Lying 1,000 miles off the coast of East Africa, the Seychelles is an ecological paradise. The extensive archipelago of 115 lush and rocky islands is home to some of the world’s last pristine coral reefs teeming with endangered species. However, the island nation has had its fair share of problems.

The Seychelles has fewer than 100,000 inhabitants who rely heavily on marine tourism and fishing revenue and one of the smallest GDPs in the world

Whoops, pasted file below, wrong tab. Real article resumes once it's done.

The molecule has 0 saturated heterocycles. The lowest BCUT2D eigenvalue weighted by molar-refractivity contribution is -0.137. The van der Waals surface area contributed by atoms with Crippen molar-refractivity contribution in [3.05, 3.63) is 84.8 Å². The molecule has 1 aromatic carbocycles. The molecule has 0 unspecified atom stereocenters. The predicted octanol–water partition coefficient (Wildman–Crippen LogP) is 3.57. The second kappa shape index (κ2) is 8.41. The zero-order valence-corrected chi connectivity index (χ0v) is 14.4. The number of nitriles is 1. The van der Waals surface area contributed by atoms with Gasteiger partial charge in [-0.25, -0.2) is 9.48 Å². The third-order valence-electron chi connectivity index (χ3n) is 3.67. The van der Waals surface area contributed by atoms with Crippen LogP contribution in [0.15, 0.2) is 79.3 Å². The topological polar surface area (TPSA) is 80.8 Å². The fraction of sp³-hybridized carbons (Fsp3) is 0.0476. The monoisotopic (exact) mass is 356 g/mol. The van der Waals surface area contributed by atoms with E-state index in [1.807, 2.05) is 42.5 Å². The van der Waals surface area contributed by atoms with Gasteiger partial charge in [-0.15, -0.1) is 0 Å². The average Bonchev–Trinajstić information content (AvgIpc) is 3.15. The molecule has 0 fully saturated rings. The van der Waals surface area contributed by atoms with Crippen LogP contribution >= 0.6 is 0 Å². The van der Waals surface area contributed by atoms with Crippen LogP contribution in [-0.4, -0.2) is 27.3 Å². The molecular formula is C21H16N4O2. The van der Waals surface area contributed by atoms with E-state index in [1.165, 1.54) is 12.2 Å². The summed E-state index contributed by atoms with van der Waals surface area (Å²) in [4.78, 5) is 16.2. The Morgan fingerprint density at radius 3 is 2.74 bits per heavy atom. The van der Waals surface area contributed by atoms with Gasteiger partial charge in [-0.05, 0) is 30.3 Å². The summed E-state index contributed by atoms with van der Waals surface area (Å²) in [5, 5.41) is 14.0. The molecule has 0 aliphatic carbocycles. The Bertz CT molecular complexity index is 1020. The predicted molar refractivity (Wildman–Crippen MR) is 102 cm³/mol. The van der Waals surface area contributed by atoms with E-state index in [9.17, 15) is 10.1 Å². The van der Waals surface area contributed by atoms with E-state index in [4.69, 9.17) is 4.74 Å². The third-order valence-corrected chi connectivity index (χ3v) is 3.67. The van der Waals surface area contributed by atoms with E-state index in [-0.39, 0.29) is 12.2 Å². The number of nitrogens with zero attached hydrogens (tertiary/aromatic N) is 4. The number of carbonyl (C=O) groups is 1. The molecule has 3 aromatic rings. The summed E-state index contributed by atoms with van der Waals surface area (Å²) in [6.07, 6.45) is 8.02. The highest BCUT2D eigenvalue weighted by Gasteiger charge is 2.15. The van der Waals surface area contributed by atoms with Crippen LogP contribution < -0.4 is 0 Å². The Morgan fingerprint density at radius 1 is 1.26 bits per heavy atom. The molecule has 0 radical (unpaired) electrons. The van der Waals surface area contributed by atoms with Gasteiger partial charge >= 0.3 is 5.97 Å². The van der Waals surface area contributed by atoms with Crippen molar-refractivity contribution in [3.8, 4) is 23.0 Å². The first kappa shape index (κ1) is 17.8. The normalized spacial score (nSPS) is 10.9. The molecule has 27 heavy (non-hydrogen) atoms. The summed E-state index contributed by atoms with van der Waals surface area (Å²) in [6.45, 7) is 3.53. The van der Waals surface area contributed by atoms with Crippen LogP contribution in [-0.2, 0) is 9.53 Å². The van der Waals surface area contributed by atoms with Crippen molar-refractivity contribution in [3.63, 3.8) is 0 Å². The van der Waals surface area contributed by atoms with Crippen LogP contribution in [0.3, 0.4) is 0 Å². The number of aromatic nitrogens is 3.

In 2008, after years of borrowing, the Seychelles defaulted on payments for its $406m (£311.6m) national debt and had to be bailed out by the International Monetary Fund.

In a bid to build climate resilience and boost its blue economy, the Seychelles signed a unique deal in 2015: almost $22m (£16.8m) of its national debt was written off, in exchange for the country doing more to protect its oceans.

Find out how the Seychelles progressed from protecting one to thirty per cent of its national waters